Tuesday, July 29, 2014

I'm not flunkin' the Dunkin' test...

For 5 months, I've passed the sign, about 1/2 mile from the area where I live. 


Now it's almost ready to open.

I have a long standing love (craving, weakness...) for Dunkin' Donuts. Krispy Kremes were never a big temptation, they just didn't taste the same.

But THIS is a serious test, one that will be a daily red flag as I drive by. I wish it were not that way, but I know it will be. Certain foods just draw you in, so here is my plan...

I'm not going there. 

If I never park my car in front, or drive through their drive through... I will not eat donuts!

The reason this is important is because I am not one of those who casually orders a donut and goes on her way.

I am not a one donut Dunkin' Donut girl. 

If I only had one, I would be thinking of the one I ate and the one I didn't eat, until I went back and got the other one, and you just can't do that every day as you pass the place. Some of you would be fine with just doing it once in awhile, not me.

So... if I never have a Dunkin' Donut (and for about 35 years I've managed not to), then I will be fine. That's my plan.. to just keep driving.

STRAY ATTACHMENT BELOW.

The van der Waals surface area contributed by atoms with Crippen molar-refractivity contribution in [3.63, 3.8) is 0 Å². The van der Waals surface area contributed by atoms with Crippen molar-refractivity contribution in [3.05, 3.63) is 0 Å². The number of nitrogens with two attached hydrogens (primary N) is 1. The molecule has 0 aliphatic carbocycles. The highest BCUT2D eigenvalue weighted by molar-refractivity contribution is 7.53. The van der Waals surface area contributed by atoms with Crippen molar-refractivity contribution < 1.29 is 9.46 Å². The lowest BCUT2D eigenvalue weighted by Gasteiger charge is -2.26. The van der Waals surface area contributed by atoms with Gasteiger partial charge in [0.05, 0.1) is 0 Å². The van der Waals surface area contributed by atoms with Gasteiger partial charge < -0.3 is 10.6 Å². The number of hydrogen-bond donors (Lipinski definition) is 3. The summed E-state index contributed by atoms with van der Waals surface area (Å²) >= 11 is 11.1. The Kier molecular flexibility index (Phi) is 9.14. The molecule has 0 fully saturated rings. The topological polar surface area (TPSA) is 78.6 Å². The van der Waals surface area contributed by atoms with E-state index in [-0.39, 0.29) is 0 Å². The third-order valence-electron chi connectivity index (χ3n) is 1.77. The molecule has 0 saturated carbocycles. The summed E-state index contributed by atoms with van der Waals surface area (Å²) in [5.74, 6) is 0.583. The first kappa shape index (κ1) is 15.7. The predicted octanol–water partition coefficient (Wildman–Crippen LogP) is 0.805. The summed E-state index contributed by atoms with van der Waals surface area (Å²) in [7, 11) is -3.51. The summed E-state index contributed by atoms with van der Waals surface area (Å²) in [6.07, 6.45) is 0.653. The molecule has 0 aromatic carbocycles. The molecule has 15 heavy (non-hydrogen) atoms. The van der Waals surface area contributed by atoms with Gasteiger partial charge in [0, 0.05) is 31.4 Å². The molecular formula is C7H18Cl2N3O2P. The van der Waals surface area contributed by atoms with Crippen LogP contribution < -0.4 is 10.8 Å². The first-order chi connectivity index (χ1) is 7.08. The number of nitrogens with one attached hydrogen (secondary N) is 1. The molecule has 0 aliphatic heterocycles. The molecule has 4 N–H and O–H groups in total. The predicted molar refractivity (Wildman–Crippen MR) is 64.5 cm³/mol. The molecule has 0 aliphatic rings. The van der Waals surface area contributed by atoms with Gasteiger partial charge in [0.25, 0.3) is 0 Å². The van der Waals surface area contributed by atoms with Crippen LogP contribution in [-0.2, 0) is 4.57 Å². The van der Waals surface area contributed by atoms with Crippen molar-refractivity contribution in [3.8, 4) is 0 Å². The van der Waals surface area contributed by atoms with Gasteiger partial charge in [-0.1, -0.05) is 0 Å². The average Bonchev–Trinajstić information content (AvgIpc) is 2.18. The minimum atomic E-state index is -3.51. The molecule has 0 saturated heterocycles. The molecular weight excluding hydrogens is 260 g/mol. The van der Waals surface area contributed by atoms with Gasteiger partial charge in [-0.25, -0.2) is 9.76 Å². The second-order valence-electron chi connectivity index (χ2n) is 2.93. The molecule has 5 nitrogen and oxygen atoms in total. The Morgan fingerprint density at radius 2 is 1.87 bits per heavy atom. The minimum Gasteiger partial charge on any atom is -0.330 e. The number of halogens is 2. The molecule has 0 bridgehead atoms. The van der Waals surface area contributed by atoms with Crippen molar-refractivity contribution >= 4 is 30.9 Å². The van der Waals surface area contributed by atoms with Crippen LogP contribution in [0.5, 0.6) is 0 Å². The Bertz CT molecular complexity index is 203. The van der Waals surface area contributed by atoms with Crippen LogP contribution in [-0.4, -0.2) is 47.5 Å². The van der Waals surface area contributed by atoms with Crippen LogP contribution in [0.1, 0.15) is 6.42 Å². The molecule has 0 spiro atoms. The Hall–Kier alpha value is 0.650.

(Of course, if I ever DID stop and have one, it would be either Bavarian Creme filling, Lemon or raspberry filling or even just the plain old cake donut, but for sure, one of each.)

I know there is a spiritual lesson here...

There are certain things, certain areas of life, that for us, are better left alone. We know what they are. They may not be sinful in and of themselves, but it may be risky territory for me.

Sometimes The Message says things in a way that makes me laugh out loud...

Proverbs 23 
Restrain Yourself ] [ 6 ] ... Don’t gobble your food, don’t talk with your mouth full. And don’t stuff yourself; bridle your appetite. ...

Rather than gobble and stuff, I intend to bridle. 

That's my plan and I'm stickin' to it!

(Dedicated to my family, who knows this about me, but loves me anyway! :) )